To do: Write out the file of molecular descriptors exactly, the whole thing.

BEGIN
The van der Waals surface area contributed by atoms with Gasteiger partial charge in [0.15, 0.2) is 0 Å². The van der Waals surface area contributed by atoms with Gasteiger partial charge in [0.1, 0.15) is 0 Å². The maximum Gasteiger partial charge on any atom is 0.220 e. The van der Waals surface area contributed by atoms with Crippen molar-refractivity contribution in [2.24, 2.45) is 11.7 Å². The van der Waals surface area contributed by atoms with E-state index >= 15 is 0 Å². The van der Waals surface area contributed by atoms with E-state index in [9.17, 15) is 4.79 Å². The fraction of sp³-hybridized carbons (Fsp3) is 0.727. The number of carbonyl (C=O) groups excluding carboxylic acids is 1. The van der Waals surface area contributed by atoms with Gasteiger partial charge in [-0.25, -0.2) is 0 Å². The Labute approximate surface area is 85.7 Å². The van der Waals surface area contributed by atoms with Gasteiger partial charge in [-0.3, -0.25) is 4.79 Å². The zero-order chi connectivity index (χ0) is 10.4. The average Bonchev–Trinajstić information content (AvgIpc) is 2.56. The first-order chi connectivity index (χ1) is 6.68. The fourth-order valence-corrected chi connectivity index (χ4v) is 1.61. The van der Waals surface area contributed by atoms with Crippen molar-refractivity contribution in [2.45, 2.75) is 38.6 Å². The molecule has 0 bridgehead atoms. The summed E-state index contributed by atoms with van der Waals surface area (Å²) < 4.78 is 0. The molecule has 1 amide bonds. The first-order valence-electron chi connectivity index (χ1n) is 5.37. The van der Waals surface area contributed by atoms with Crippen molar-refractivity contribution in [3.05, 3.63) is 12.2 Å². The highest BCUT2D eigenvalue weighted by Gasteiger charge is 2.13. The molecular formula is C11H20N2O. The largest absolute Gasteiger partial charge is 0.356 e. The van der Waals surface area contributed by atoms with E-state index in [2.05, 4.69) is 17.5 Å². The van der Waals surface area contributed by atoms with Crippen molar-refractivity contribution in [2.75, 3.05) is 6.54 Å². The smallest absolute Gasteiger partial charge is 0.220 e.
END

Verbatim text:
The van der Waals surface area contributed by atoms with Gasteiger partial charge in [0.15, 0.2) is 0 Å². The van der Waals surface area contributed by atoms with Gasteiger partial charge in [0.1, 0.15) is 0 Å². The maximum Gasteiger partial charge on any atom is 0.220 e. The van der Waals surface area contributed by atoms with Crippen molar-refractivity contribution in [2.24, 2.45) is 11.7 Å². The van der Waals surface area contributed by atoms with E-state index >= 15 is 0 Å². The van der Waals surface area contributed by atoms with E-state index in [9.17, 15) is 4.79 Å². The fraction of sp³-hybridized carbons (Fsp3) is 0.727. The number of carbonyl (C=O) groups excluding carboxylic acids is 1. The van der Waals surface area contributed by atoms with Gasteiger partial charge in [-0.25, -0.2) is 0 Å². The Labute approximate surface area is 85.7 Å². The van der Waals surface area contributed by atoms with Gasteiger partial charge in [-0.3, -0.25) is 4.79 Å². The zero-order chi connectivity index (χ0) is 10.4. The average Bonchev–Trinajstić information content (AvgIpc) is 2.56. The first-order chi connectivity index (χ1) is 6.68. The fourth-order valence-corrected chi connectivity index (χ4v) is 1.61. The van der Waals surface area contributed by atoms with Crippen molar-refractivity contribution in [2.45, 2.75) is 38.6 Å². The molecule has 0 bridgehead atoms. The summed E-state index contributed by atoms with van der Waals surface area (Å²) < 4.78 is 0. The molecule has 1 amide bonds. The first-order valence-electron chi connectivity index (χ1n) is 5.37. The van der Waals surface area contributed by atoms with Crippen molar-refractivity contribution in [3.05, 3.63) is 12.2 Å². The highest BCUT2D eigenvalue weighted by Gasteiger charge is 2.13. The molecular formula is C11H20N2O. The largest absolute Gasteiger partial charge is 0.356 e. The van der Waals surface area contributed by atoms with E-state index in [2.05, 4.69) is 17.5 Å². The van der Waals surface area contributed by atoms with Crippen molar-refractivity contribution in [2.75, 3.05) is 6.54 Å². The smallest absolute Gasteiger partial charge is 0.220 e.